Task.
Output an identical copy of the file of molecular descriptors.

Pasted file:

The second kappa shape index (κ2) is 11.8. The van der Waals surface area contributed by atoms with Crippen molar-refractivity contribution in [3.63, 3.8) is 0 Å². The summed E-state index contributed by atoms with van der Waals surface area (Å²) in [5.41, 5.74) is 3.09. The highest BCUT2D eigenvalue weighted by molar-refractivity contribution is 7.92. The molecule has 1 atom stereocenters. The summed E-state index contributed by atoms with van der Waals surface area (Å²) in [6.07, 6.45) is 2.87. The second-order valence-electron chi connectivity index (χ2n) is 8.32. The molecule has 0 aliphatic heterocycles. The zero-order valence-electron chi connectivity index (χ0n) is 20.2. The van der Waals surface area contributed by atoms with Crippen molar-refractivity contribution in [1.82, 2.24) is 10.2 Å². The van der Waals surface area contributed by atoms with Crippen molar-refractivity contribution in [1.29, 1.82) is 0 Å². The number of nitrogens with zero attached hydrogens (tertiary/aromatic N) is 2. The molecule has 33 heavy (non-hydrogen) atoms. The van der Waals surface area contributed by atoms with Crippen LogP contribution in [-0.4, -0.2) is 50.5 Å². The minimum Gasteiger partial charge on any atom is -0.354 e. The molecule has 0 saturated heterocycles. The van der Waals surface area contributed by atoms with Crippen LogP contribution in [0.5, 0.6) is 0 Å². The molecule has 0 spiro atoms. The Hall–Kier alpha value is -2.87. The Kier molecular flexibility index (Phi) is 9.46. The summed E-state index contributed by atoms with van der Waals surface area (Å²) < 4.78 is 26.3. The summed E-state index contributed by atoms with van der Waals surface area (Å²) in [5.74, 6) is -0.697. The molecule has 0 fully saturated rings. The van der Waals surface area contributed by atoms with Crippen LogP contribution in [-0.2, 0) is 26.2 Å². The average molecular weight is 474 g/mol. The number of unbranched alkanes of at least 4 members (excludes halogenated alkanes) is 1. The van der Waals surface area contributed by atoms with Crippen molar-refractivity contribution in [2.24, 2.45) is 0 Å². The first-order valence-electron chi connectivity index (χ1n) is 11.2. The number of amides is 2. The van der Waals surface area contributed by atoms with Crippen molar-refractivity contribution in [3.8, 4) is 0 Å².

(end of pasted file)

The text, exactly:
The second kappa shape index (κ2) is 11.8. The van der Waals surface area contributed by atoms with Crippen molar-refractivity contribution in [3.63, 3.8) is 0 Å². The summed E-state index contributed by atoms with van der Waals surface area (Å²) in [5.41, 5.74) is 3.09. The highest BCUT2D eigenvalue weighted by molar-refractivity contribution is 7.92. The molecule has 1 atom stereocenters. The summed E-state index contributed by atoms with van der Waals surface area (Å²) in [6.07, 6.45) is 2.87. The second-order valence-electron chi connectivity index (χ2n) is 8.32. The molecule has 0 aliphatic heterocycles. The zero-order valence-electron chi connectivity index (χ0n) is 20.2. The van der Waals surface area contributed by atoms with Crippen molar-refractivity contribution in [1.82, 2.24) is 10.2 Å². The van der Waals surface area contributed by atoms with Crippen molar-refractivity contribution in [1.29, 1.82) is 0 Å². The number of nitrogens with zero attached hydrogens (tertiary/aromatic N) is 2. The molecule has 33 heavy (non-hydrogen) atoms. The van der Waals surface area contributed by atoms with Crippen LogP contribution in [-0.4, -0.2) is 50.5 Å². The minimum Gasteiger partial charge on any atom is -0.354 e. The molecule has 0 saturated heterocycles. The van der Waals surface area contributed by atoms with Crippen LogP contribution in [0.5, 0.6) is 0 Å². The molecule has 0 spiro atoms. The Hall–Kier alpha value is -2.87. The Kier molecular flexibility index (Phi) is 9.46. The summed E-state index contributed by atoms with van der Waals surface area (Å²) < 4.78 is 26.3. The summed E-state index contributed by atoms with van der Waals surface area (Å²) in [5.74, 6) is -0.697. The molecule has 0 fully saturated rings. The van der Waals surface area contributed by atoms with Crippen LogP contribution in [-0.2, 0) is 26.2 Å². The average molecular weight is 474 g/mol. The number of unbranched alkanes of at least 4 members (excludes halogenated alkanes) is 1. The van der Waals surface area contributed by atoms with Crippen molar-refractivity contribution in [2.24, 2.45) is 0 Å². The first-order valence-electron chi connectivity index (χ1n) is 11.2. The number of amides is 2. The van der Waals surface area contributed by atoms with Crippen molar-refractivity contribution in [3.8, 4) is 0 Å².